T.Saravanan finds S.P.Shrinivasan to be a silent traveller on a creative journey

At 82, his enthusiasm knows no bounds. His dynamism is infectious and draws you close to him. S.P.Shrinivasan may not be a popular name among “aam janata” but theatre aficionados swear by his name.

Having spent most of his time backstage designing sets, costumes, writing and directing plays, his rich experience is well respected. Shrinivasan is also a master painter with exemplary knowledge of colour schemes, set and costume designs. He is an expert in theatre and lover of music and dance... The list is endless.

Residing in picturesque Thambithottam, Gandhigram, enveloped in greenery, finding his house is no big task as the brightly painted fluorescent green house with white and yellow complementing strip is visible from distance.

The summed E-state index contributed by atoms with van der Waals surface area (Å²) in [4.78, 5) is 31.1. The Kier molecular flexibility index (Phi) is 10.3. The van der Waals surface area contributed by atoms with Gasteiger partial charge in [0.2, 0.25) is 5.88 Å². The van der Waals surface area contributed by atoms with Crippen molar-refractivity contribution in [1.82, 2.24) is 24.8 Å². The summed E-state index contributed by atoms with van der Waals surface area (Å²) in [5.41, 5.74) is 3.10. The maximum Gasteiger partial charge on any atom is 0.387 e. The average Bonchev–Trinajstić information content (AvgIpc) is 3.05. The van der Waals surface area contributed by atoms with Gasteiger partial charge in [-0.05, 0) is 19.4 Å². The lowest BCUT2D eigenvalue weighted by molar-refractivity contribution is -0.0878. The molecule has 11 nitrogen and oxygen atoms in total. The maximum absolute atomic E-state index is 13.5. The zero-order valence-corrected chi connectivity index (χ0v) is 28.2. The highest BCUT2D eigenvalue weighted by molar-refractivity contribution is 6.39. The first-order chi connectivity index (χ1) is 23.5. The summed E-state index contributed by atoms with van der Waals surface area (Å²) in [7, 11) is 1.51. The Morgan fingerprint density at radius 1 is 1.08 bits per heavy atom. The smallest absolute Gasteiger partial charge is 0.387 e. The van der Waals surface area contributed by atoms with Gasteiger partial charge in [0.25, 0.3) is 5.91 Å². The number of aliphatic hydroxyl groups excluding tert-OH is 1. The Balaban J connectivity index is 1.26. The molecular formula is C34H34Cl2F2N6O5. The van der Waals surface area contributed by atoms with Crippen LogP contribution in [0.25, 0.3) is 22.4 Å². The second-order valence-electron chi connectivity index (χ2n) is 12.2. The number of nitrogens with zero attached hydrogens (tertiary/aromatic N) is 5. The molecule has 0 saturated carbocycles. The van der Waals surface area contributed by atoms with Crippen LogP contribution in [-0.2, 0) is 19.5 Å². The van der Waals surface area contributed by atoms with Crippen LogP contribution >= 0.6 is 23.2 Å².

Talking about past, his eyes sparkle. Born in Madurai and having lost his father quite early, he had his job cut out. Though mediocre in academics, his interest in drawing and inspirational stories of freedom fighters took him to the Student Congress Movement.

“I used to entertain fellow students and neighbours with my silent pictures and that helped a great deal.”

Mr. Shrinivasan terms himself a “political sufferer”. “That was the period when British Government was trying to wipe out any oppression with an iron hand and I was also on their ‘hit list’ and was forced to go under cover. I was studying in Fifth and had to discontinue.”

Congress leader K. Kamaraj, N.M.R. Subburaman and M. Ramachandran, Gandhigram director, noticed his talent in drawing and helped him to get into Shantiniketan Visvabharati University in 1946, for pursuing Diploma in Fine Arts with specialisation in painting and sculpture.

“I mellowed after joining Shantiniketan as everything there was poetic. You could sense it even while planting a sapling as beautifully dressed girls would carry saplings to the venue swaying to drum beats. It used to be a visual treat and I cherish every moment of my stay there.”